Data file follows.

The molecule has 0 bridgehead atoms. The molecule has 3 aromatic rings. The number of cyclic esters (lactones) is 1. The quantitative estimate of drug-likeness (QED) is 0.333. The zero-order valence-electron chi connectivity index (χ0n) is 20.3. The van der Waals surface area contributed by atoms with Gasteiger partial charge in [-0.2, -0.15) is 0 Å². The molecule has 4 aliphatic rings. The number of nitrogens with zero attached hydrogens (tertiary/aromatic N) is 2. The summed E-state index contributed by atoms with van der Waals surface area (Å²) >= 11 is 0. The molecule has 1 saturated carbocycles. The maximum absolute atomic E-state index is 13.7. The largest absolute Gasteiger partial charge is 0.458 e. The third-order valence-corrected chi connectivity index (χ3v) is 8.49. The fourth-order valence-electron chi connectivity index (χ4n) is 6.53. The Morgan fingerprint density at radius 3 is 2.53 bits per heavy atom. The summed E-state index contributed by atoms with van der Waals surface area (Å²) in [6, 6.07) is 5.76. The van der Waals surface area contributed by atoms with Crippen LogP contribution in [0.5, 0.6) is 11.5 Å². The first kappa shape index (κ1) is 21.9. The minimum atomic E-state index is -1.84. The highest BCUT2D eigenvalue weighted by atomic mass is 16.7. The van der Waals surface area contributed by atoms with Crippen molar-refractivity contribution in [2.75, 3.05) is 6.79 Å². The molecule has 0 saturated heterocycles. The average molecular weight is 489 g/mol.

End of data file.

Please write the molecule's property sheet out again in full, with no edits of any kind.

The molecule has 0 bridgehead atoms. The molecule has 3 aromatic rings. The number of cyclic esters (lactones) is 1. The quantitative estimate of drug-likeness (QED) is 0.333. The zero-order valence-electron chi connectivity index (χ0n) is 20.3. The van der Waals surface area contributed by atoms with Gasteiger partial charge in [-0.2, -0.15) is 0 Å². The molecule has 4 aliphatic rings. The number of nitrogens with zero attached hydrogens (tertiary/aromatic N) is 2. The summed E-state index contributed by atoms with van der Waals surface area (Å²) >= 11 is 0. The molecule has 1 saturated carbocycles. The maximum absolute atomic E-state index is 13.7. The largest absolute Gasteiger partial charge is 0.458 e. The third-order valence-corrected chi connectivity index (χ3v) is 8.49. The fourth-order valence-electron chi connectivity index (χ4n) is 6.53. The Morgan fingerprint density at radius 3 is 2.53 bits per heavy atom. The summed E-state index contributed by atoms with van der Waals surface area (Å²) in [6, 6.07) is 5.76. The van der Waals surface area contributed by atoms with Crippen LogP contribution in [0.5, 0.6) is 11.5 Å². The first kappa shape index (κ1) is 21.9. The minimum atomic E-state index is -1.84. The highest BCUT2D eigenvalue weighted by atomic mass is 16.7. The van der Waals surface area contributed by atoms with Crippen molar-refractivity contribution in [2.75, 3.05) is 6.79 Å². The molecule has 0 saturated heterocycles. The average molecular weight is 489 g/mol.